The Saône is a river of eastern France. It is a right tributary of the Rhône, rising at Vioménil in the Vosges department and joining the Rhône in Lyon, just south of the Presqu'île.

Knights Templar Western Christian military order; medieval Catholic military order

The Poor Fellow-Soldiers of Christ and of the Temple of Solomon, also known as the Order of Solomon's Temple, the Knights Templar or simply the Templars, were a Catholic military order recognised in 1139 by the papal bull Omne datum optimum. The order was founded in 1119 and was active until about 1312.

The order used the land until 1779. A 'Société des Célestins' then a 'Compagnie des Célestins' were formed in 1789 for "the establishment of a garden at the centre of the former Celestine lands, the construction of 17 houses around the garden, the distribution and repair of the cloister building to form 7 private houses, in one of which shall be built a theatre". The first theatre building was inaugurated on 9 April 1792. Napoleon I attended a show at the theatre during the Consulte de Lyon in 1802.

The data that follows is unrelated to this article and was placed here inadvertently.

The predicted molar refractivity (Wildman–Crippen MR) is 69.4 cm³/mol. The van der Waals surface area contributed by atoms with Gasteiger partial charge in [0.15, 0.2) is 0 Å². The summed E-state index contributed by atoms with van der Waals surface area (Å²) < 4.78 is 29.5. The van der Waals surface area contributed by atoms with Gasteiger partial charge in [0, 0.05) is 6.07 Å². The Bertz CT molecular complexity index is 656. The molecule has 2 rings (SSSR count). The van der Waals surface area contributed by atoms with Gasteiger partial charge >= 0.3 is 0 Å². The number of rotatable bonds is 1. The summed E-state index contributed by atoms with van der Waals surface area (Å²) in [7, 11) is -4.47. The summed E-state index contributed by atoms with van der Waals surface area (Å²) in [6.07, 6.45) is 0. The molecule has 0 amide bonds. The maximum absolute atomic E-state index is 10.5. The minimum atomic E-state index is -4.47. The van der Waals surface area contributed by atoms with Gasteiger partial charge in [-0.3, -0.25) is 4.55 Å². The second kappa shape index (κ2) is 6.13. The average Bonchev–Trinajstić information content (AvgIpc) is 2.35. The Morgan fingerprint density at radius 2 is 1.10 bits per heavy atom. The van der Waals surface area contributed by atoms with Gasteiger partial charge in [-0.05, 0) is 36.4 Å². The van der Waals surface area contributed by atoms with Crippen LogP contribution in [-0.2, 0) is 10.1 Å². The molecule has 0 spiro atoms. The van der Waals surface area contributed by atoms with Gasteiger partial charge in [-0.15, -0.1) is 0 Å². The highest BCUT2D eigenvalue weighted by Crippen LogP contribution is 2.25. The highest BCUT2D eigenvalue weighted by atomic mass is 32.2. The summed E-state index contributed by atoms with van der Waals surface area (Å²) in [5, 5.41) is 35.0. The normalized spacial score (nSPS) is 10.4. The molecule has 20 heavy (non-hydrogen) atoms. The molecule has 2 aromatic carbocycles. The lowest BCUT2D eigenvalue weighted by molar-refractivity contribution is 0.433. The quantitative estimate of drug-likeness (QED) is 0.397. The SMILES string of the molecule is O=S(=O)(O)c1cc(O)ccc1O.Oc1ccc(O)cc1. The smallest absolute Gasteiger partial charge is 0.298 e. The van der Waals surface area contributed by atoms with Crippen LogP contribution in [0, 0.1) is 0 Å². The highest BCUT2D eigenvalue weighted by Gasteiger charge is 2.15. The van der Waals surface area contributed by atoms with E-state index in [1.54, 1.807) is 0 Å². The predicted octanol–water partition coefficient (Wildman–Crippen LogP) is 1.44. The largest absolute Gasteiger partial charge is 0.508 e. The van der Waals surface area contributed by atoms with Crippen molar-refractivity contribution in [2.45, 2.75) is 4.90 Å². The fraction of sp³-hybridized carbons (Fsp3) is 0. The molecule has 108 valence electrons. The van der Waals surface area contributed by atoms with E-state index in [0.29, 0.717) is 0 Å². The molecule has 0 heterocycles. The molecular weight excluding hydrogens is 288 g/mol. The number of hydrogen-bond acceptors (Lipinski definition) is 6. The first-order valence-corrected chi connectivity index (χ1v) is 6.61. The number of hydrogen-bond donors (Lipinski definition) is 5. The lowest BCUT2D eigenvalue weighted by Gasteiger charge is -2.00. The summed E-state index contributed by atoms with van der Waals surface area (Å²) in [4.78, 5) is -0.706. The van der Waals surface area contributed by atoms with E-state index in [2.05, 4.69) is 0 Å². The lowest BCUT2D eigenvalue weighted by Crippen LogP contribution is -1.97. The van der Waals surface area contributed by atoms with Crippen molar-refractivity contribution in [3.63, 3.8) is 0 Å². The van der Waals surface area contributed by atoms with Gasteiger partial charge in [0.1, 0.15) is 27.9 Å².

Consulte de Lyon

The Consulte de Lyon or consulte de la république cisalpine was an extraordinary meeting in the former chapel of the Jesuit college of the Trinity in Lyon during the French Consulate. It was held from 11–26 January 1802 and converted the Cisalpine Republic into the Italian Republic, with Napoleon Bonaparte as its president.

The first building later became too small and fell into disrepair before being completely destroyed in a fire in 1871. A competition was held to design a new one, which was won by Gaspard André - it was inaugurated on 1 August 1877 but damaged by fire on the night of 25–26 May 1880, with André called in to repair it.

Building work at the theatre des Celestins. Le theatre des Celestins en travaux.JPG
Building work at the théâtre des Célestins.